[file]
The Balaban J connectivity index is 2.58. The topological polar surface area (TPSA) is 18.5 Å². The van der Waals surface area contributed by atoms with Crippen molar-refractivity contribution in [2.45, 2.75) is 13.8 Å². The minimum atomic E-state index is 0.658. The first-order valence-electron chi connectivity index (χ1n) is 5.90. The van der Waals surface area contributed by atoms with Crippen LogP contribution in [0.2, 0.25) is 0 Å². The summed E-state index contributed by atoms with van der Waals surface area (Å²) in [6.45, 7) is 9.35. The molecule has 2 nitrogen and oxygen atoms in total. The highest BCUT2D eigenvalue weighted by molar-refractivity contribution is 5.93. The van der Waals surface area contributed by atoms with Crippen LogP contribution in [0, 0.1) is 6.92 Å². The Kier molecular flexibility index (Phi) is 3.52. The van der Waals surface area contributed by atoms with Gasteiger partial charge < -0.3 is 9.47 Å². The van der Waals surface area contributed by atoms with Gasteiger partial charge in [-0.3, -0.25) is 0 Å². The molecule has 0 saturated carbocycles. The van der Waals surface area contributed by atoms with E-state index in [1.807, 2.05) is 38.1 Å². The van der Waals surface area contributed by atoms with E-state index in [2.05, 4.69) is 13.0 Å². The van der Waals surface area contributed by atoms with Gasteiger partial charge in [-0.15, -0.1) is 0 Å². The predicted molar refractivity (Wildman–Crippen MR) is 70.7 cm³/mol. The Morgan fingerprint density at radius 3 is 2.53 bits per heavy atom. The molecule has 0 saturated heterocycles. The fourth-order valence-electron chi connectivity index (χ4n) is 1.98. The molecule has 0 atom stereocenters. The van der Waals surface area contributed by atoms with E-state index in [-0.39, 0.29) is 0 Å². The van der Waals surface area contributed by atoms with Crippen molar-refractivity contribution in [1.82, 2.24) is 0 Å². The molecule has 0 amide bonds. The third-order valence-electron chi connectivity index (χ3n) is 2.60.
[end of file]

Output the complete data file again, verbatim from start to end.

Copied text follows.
The Balaban J connectivity index is 2.58. The topological polar surface area (TPSA) is 18.5 Å². The van der Waals surface area contributed by atoms with Crippen molar-refractivity contribution in [2.45, 2.75) is 13.8 Å². The minimum atomic E-state index is 0.658. The first-order valence-electron chi connectivity index (χ1n) is 5.90. The van der Waals surface area contributed by atoms with Crippen LogP contribution in [0.2, 0.25) is 0 Å². The summed E-state index contributed by atoms with van der Waals surface area (Å²) in [6.45, 7) is 9.35. The molecule has 2 nitrogen and oxygen atoms in total. The highest BCUT2D eigenvalue weighted by molar-refractivity contribution is 5.93. The van der Waals surface area contributed by atoms with Crippen LogP contribution in [0, 0.1) is 6.92 Å². The Kier molecular flexibility index (Phi) is 3.52. The van der Waals surface area contributed by atoms with Gasteiger partial charge < -0.3 is 9.47 Å². The van der Waals surface area contributed by atoms with Gasteiger partial charge in [-0.3, -0.25) is 0 Å². The molecule has 0 saturated carbocycles. The van der Waals surface area contributed by atoms with E-state index in [1.807, 2.05) is 38.1 Å². The van der Waals surface area contributed by atoms with E-state index in [2.05, 4.69) is 13.0 Å². The van der Waals surface area contributed by atoms with Gasteiger partial charge in [-0.15, -0.1) is 0 Å². The predicted molar refractivity (Wildman–Crippen MR) is 70.7 cm³/mol. The Morgan fingerprint density at radius 3 is 2.53 bits per heavy atom. The molecule has 0 saturated heterocycles. The fourth-order valence-electron chi connectivity index (χ4n) is 1.98. The molecule has 0 atom stereocenters. The van der Waals surface area contributed by atoms with E-state index in [-0.39, 0.29) is 0 Å². The van der Waals surface area contributed by atoms with Crippen molar-refractivity contribution in [1.82, 2.24) is 0 Å². The molecule has 0 amide bonds. The third-order valence-electron chi connectivity index (χ3n) is 2.60.